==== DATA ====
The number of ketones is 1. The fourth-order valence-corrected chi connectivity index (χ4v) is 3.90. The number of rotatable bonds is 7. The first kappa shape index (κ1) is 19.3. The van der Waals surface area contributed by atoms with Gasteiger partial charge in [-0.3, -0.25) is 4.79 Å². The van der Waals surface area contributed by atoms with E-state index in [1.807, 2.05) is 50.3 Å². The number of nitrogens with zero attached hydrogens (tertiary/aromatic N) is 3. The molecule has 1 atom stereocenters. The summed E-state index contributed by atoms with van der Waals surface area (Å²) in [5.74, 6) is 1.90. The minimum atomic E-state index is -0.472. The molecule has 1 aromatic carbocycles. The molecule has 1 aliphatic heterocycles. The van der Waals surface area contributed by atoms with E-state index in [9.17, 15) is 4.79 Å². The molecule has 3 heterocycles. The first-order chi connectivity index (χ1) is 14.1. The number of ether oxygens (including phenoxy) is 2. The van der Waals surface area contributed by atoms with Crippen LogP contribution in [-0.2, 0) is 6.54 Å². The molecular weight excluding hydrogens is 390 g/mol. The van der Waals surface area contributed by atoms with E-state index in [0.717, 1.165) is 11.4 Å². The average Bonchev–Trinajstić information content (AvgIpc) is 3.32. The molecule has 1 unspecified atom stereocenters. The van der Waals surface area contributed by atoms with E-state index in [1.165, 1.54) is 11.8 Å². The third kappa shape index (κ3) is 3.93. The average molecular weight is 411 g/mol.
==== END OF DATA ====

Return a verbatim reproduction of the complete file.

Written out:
The number of ketones is 1. The fourth-order valence-corrected chi connectivity index (χ4v) is 3.90. The number of rotatable bonds is 7. The first kappa shape index (κ1) is 19.3. The van der Waals surface area contributed by atoms with Gasteiger partial charge in [-0.3, -0.25) is 4.79 Å². The van der Waals surface area contributed by atoms with E-state index in [1.807, 2.05) is 50.3 Å². The number of nitrogens with zero attached hydrogens (tertiary/aromatic N) is 3. The molecule has 1 atom stereocenters. The summed E-state index contributed by atoms with van der Waals surface area (Å²) in [5.74, 6) is 1.90. The minimum atomic E-state index is -0.472. The molecule has 1 aromatic carbocycles. The molecule has 1 aliphatic heterocycles. The van der Waals surface area contributed by atoms with E-state index in [9.17, 15) is 4.79 Å². The molecule has 3 heterocycles. The first-order chi connectivity index (χ1) is 14.1. The number of ether oxygens (including phenoxy) is 2. The van der Waals surface area contributed by atoms with Crippen LogP contribution in [-0.2, 0) is 6.54 Å². The molecular weight excluding hydrogens is 390 g/mol. The van der Waals surface area contributed by atoms with E-state index in [0.717, 1.165) is 11.4 Å². The average Bonchev–Trinajstić information content (AvgIpc) is 3.32. The molecule has 1 unspecified atom stereocenters. The van der Waals surface area contributed by atoms with E-state index in [1.165, 1.54) is 11.8 Å². The third kappa shape index (κ3) is 3.93. The average molecular weight is 411 g/mol.